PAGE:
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Grebels
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01 May 2012, 2:34 am

There are these days a significant number of female artists, yet obviously the men are still for the most part successful. I think the reasons are rooted deep within the human psyche.

I begin by saying great artists are confrontational people. Cassat and Morrisot had to content themselves with nice family scenes. Gentilelschi was indeed confrontational but how many of her own paintings can you count on more than two hands and just think how badly she was treated.

Now I'll make another bold statement. Men generally speaking have a fear of women which they do not care to admit. That is why women have been oppressed historically. You will appreciate that people who are free to confront issues have power. Now women these days do have more power than ever and routinely confront issues in the daily course of business. However art is another matter. It often deals things of the unconscious. It may bring comfort but also may confront the issues we would rather not know about.

Rather than continue giving my conclusion, perhaps you ladies would care to give us what you see as the role of women in art. Do you want the power of confrontation or that of love and nurture? Quite clearly both are necessary.

Well I've put my big foot in it again and I do appreciate this isn't a comfortable matter for discussion. However, you may not feel comfortable playing second fiddle either. Great artists are not people who feel particularly comfortable with themselves let alone other people.



hyperlexian
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01 May 2012, 3:01 am

speaking as a female artist, i'd say that having a child fundamentally changed my perspective. i no longer wanted to take risks in my life. my life became more... outer. and less... inner. i didn't even have the patience to read fiction anymore (still don't, and my child is nearly 18 ). every waking moment when i was not at my paying job i was slightly distracted by thoughts of my child.

i was also the major breadwinner, so i needed to bring home as much money as possible to support my family properly. i could not really do that if i was an artist. my former husband had some major art projects while he worked part-time or was a stay-at-home dad, and i supported him in those.

in those short periods i was at home with our child i was not able to work on art as i couldn't divide my attention very well and i became depressed when i was in the house too much. i needed to be outside the house, so perhaps it would have been effective if i had worked in a studio, but we could not have afforded to have me stop working so that i could paint in a studio full time.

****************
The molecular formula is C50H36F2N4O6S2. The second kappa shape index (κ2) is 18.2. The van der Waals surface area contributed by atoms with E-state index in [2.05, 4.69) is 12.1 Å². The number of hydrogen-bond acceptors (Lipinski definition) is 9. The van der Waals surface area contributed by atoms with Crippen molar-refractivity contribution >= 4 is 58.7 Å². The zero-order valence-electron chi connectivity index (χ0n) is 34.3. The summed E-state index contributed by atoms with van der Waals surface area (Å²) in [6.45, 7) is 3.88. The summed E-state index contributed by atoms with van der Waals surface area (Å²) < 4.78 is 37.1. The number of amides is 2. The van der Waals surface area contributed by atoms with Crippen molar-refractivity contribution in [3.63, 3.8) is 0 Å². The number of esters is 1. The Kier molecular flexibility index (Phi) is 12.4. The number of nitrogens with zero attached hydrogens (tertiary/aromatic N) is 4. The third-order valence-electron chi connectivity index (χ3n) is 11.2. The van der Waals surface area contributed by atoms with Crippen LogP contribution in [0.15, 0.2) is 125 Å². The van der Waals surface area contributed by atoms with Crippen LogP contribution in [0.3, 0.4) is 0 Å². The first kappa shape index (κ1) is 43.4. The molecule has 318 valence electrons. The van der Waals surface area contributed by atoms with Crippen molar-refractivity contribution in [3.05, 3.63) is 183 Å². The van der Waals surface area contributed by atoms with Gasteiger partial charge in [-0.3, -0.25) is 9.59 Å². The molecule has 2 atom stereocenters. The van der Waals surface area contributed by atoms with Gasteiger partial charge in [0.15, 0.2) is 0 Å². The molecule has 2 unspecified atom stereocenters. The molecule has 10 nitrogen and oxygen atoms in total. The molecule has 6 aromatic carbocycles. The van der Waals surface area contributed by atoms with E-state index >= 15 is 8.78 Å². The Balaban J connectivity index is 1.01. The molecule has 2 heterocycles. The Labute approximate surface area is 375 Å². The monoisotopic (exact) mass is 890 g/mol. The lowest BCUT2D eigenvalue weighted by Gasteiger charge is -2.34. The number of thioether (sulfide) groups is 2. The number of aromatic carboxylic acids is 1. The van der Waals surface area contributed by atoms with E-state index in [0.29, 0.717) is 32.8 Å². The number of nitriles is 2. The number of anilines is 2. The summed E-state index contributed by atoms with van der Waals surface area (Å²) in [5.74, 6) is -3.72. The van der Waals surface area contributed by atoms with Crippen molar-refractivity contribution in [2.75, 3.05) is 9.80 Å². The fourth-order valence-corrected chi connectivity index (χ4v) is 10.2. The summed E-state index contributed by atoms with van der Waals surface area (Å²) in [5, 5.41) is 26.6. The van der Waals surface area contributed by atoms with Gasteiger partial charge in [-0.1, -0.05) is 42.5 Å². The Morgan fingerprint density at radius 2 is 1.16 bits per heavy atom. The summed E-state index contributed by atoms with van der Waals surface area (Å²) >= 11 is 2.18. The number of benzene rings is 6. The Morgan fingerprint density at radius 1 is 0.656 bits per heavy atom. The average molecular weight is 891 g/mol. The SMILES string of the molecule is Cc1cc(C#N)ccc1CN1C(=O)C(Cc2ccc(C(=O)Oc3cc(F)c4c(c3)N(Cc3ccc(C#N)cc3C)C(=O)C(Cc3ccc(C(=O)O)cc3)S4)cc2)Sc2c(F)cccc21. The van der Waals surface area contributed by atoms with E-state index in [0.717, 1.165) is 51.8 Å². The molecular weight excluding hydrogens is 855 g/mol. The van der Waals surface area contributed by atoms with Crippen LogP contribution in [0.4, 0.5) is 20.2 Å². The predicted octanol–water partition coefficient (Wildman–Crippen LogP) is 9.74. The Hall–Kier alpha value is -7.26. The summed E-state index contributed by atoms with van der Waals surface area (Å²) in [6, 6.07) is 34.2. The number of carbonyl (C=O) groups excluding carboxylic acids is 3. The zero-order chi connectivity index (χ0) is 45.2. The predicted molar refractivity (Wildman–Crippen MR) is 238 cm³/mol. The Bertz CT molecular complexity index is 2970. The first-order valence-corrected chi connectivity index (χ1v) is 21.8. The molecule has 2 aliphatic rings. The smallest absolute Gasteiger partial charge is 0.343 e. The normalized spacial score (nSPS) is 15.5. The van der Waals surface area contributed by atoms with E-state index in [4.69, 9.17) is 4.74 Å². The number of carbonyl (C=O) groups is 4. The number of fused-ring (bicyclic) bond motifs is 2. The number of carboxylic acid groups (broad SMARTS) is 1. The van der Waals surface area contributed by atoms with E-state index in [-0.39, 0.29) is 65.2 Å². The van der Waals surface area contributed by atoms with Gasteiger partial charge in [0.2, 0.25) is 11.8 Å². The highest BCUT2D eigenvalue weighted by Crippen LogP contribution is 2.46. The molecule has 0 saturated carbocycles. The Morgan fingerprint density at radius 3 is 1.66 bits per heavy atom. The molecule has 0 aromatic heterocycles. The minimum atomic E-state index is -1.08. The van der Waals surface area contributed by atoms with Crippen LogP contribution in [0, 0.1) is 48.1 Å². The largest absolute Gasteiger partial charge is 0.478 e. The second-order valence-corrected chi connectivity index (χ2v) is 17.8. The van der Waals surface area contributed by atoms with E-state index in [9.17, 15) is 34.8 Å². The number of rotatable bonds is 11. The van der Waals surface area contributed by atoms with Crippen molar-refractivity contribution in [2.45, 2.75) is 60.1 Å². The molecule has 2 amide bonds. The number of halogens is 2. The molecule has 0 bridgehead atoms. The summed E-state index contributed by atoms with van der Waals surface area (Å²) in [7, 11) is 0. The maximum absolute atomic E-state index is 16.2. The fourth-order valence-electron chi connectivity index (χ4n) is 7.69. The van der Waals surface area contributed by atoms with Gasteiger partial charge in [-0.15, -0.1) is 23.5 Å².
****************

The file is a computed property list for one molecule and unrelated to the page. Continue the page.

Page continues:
i remember making the decision to stop trying to make art to the same degree. i was in an introductory art class in University and the Department of Fine Arts was trying to lure me into the BFA program (as was the Department of Religious Studies 8O ). i was enrolled in my second year of Anthropology at the time. i took a year off to decide what to do. i realised that all of these options were too impractical. if i wanted to take proper care of my family i needed a real career. so i switched to Elementary Education.

i guess i became incredibly practical and goal-oriented when i had a child. art became a hobby. i just couldn't devote the time and energy to art when i had a child to think of.

many women have children in their 20s and 30s, when the foundation for creating art is really in an important developmental stage for many people.


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Jacoby
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01 May 2012, 6:32 am

I think hyperlexian makes a good point and that's part of the reason there are less female professionals in general.

As for art specifically, I'm not really tuned in enough to know what the current 'art scene' is like but are there really still more men? Historically, I imagine the reason why there were more male artists were because it just wasn't an avenue open to most women. You'd become an apprentice or go off to some school. A lot of artists back then were pretty fringe characters I believe so it probably wasn't very socially acceptable for women of the time to associate with them. As for now, I'm not so sure. Women's creativity is certainly much more encouraged for what I can see.

I remember MP or someone like that one here lamenting about how the ratio of atheists(at least ones that attend conventions or something of the sort) so heavily skewed male.

Maybe it just comes down to biology. Men in general are more individualist while women are more collectivist and unwilling to upset the natural order of things.



WilliamWDelaney
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01 May 2012, 7:00 am